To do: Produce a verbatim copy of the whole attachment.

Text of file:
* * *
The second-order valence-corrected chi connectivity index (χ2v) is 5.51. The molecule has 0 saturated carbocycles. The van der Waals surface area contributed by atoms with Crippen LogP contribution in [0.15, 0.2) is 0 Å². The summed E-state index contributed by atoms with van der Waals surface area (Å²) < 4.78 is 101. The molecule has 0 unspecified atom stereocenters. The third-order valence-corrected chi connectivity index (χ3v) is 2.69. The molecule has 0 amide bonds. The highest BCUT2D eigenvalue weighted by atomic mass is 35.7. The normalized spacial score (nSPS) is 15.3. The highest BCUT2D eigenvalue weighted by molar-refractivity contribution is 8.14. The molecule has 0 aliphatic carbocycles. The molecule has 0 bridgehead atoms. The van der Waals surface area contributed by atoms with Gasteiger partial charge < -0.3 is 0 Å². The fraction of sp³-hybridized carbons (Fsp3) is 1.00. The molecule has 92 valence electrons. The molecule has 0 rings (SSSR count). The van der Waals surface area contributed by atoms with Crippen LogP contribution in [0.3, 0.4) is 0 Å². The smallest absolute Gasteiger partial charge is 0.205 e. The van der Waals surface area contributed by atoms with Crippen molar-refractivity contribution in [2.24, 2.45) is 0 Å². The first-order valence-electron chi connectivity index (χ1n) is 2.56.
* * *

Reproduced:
The second-order valence-corrected chi connectivity index (χ2v) is 5.51. The molecule has 0 saturated carbocycles. The van der Waals surface area contributed by atoms with Crippen LogP contribution in [0.15, 0.2) is 0 Å². The summed E-state index contributed by atoms with van der Waals surface area (Å²) < 4.78 is 101. The molecule has 0 unspecified atom stereocenters. The third-order valence-corrected chi connectivity index (χ3v) is 2.69. The molecule has 0 amide bonds. The highest BCUT2D eigenvalue weighted by atomic mass is 35.7. The normalized spacial score (nSPS) is 15.3. The highest BCUT2D eigenvalue weighted by molar-refractivity contribution is 8.14. The molecule has 0 aliphatic carbocycles. The molecule has 0 bridgehead atoms. The van der Waals surface area contributed by atoms with Gasteiger partial charge < -0.3 is 0 Å². The fraction of sp³-hybridized carbons (Fsp3) is 1.00. The molecule has 92 valence electrons. The molecule has 0 rings (SSSR count). The van der Waals surface area contributed by atoms with Crippen LogP contribution in [0.3, 0.4) is 0 Å². The smallest absolute Gasteiger partial charge is 0.205 e. The van der Waals surface area contributed by atoms with Crippen molar-refractivity contribution in [2.24, 2.45) is 0 Å². The first-order valence-electron chi connectivity index (χ1n) is 2.56.